Of the approximately 3700 patients in clinical studies with quetiapine, 7% (232) were 65 years of age or over. In general, there was no indication of any different tolerability of quetiapine in the elderly compared to younger adults. Nevertheless, the presence of factors that might decrease pharmacokinetic clearance, increase the pharmacodynamic response to quetiapine, or cause poorer tolerance or orthostasis, should lead to consideration of a lower starting dose, slower titration, and careful monitoring during the initial dosing period in the elderly. The mean plasma clearance of quetiapine was reduced by 30% to 50% in elderly patients when compared to younger patients [see Clinical Pharmacology (12.3) and Dosage and Administration (2.3)] .
Clinical experience with quetiapine in patients with renal impairment is limited [see Clinical Pharmacology (12.3)] .
Since quetiapine is extensively metabolized by the liver, higher plasma levels are expected in patients with hepatic impairment. In this population, a low starting dose of 25 mg/day is recommended and the dose may be increased in increments of 25 mg/day to 50 mg/day [see Dosage and Administration (2.4) and Clinical Pharmacology (12.3)] .
Quetiapine is not a controlled substance.
Quetiapine has not been systematically studied, in animals or humans, for its potential for abuse, tolerance, or physical dependence. While the clinical trials did not reveal any tendency for any drug-seeking behavior, these observations were not systematic and it is not possible to predict on the basis of this limited experience the extent to which a CNS-active drug will be misused, diverted, and/or abused once marketed. Consequently, patients should be evaluated carefully for a history of drug abuse, and such patients should be observed closely for signs of misuse or abuse of quetiapine, e.g., development of tolerance, increases in dose, drug-seeking behavior.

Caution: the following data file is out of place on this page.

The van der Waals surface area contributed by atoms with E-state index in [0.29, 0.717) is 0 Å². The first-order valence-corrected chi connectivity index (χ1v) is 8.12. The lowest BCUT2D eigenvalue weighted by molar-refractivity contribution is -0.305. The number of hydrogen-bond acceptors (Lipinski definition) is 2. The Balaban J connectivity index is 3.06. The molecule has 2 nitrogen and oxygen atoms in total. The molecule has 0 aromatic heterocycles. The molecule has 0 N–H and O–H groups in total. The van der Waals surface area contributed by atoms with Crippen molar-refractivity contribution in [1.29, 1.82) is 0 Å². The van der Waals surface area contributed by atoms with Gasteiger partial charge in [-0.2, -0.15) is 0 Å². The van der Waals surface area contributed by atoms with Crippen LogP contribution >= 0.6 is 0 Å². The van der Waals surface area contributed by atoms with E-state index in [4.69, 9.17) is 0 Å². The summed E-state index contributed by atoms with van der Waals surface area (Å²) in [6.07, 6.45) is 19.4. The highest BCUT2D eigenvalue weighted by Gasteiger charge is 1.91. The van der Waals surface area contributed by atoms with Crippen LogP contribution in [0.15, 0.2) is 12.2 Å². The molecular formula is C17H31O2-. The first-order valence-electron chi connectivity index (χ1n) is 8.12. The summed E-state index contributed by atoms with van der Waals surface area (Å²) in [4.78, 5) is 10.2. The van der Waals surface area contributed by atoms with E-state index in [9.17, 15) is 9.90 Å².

In clinical trials, survival has been reported in acute overdoses of up to 30 grams of quetiapine. Most patients who overdosed experienced no adverse reactions or recovered fully from the reported reactions. Death has been reported in a clinical trial following an overdose of 13.6 grams of quetiapine alone. In general, reported signs and symptoms were those resulting from an exaggeration of the drug’s known pharmacological effects, i.e., drowsiness, sedation, tachycardia, hypotension and anticholinergic toxicity including coma and delirium. Patients with pre-existing severe cardiovascular disease may be at an increased risk of the effects of overdose [see Warnings and Precautions (5.12)]. One case, involving an estimated overdose of 9600 mg, was associated with hypokalemia and first-degree heart block. In post-marketing experience, there were cases reported of QT prolongation with overdose.
Establish and maintain an airway and ensure adequate oxygenation and ventilation. Cardiovascular monitoring should commence immediately and should include continuous electrocardiographic monitoring to detect possible arrhythmias.
Appropriate supportive measures are the mainstay of management. For the most up-to-date information on the management of quetiapine overdosage, contact a certified Regional Poison Control Center (1-800-222-1222).